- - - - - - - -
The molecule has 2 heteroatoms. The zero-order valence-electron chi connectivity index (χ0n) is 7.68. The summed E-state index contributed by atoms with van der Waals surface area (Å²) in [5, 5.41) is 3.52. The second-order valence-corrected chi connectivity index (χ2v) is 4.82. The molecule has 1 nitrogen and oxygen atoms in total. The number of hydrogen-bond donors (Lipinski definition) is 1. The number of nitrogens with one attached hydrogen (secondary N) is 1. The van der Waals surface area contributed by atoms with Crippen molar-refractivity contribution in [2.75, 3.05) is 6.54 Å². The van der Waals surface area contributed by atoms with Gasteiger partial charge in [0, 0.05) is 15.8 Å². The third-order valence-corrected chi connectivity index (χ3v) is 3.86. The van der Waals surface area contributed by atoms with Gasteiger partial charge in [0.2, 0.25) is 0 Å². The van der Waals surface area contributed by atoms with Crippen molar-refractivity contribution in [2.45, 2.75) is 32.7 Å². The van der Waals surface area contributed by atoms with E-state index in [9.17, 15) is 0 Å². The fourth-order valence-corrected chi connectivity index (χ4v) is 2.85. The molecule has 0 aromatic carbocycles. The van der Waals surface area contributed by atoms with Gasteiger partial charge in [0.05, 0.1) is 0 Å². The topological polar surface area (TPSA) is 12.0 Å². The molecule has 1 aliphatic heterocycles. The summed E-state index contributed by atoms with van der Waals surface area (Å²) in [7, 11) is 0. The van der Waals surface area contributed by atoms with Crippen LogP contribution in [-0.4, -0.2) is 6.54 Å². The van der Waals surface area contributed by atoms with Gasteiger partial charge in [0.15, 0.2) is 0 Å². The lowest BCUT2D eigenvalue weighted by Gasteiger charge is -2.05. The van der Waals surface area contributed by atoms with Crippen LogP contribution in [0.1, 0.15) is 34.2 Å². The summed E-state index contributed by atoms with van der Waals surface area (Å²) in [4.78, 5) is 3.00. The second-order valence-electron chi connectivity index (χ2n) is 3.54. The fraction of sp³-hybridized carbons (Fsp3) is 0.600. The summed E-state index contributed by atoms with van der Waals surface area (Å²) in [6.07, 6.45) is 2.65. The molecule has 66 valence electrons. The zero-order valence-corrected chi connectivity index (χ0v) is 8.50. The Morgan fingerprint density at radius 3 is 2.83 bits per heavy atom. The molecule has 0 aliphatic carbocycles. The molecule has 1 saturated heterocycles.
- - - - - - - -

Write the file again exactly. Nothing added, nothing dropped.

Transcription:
The molecule has 2 heteroatoms. The zero-order valence-electron chi connectivity index (χ0n) is 7.68. The summed E-state index contributed by atoms with van der Waals surface area (Å²) in [5, 5.41) is 3.52. The second-order valence-corrected chi connectivity index (χ2v) is 4.82. The molecule has 1 nitrogen and oxygen atoms in total. The number of hydrogen-bond donors (Lipinski definition) is 1. The number of nitrogens with one attached hydrogen (secondary N) is 1. The van der Waals surface area contributed by atoms with Crippen molar-refractivity contribution in [2.75, 3.05) is 6.54 Å². The van der Waals surface area contributed by atoms with Gasteiger partial charge in [0, 0.05) is 15.8 Å². The third-order valence-corrected chi connectivity index (χ3v) is 3.86. The van der Waals surface area contributed by atoms with Gasteiger partial charge in [0.2, 0.25) is 0 Å². The van der Waals surface area contributed by atoms with Crippen molar-refractivity contribution in [2.45, 2.75) is 32.7 Å². The van der Waals surface area contributed by atoms with E-state index in [9.17, 15) is 0 Å². The fourth-order valence-corrected chi connectivity index (χ4v) is 2.85. The molecule has 0 aromatic carbocycles. The van der Waals surface area contributed by atoms with Gasteiger partial charge in [0.05, 0.1) is 0 Å². The topological polar surface area (TPSA) is 12.0 Å². The molecule has 1 aliphatic heterocycles. The summed E-state index contributed by atoms with van der Waals surface area (Å²) in [7, 11) is 0. The van der Waals surface area contributed by atoms with Crippen LogP contribution in [-0.4, -0.2) is 6.54 Å². The van der Waals surface area contributed by atoms with Gasteiger partial charge in [0.15, 0.2) is 0 Å². The lowest BCUT2D eigenvalue weighted by Gasteiger charge is -2.05. The van der Waals surface area contributed by atoms with Crippen LogP contribution in [0.1, 0.15) is 34.2 Å². The summed E-state index contributed by atoms with van der Waals surface area (Å²) in [4.78, 5) is 3.00. The second-order valence-electron chi connectivity index (χ2n) is 3.54. The fraction of sp³-hybridized carbons (Fsp3) is 0.600. The summed E-state index contributed by atoms with van der Waals surface area (Å²) in [6.07, 6.45) is 2.65. The molecule has 66 valence electrons. The zero-order valence-corrected chi connectivity index (χ0v) is 8.50. The Morgan fingerprint density at radius 3 is 2.83 bits per heavy atom. The molecule has 0 aliphatic carbocycles. The molecule has 1 saturated heterocycles.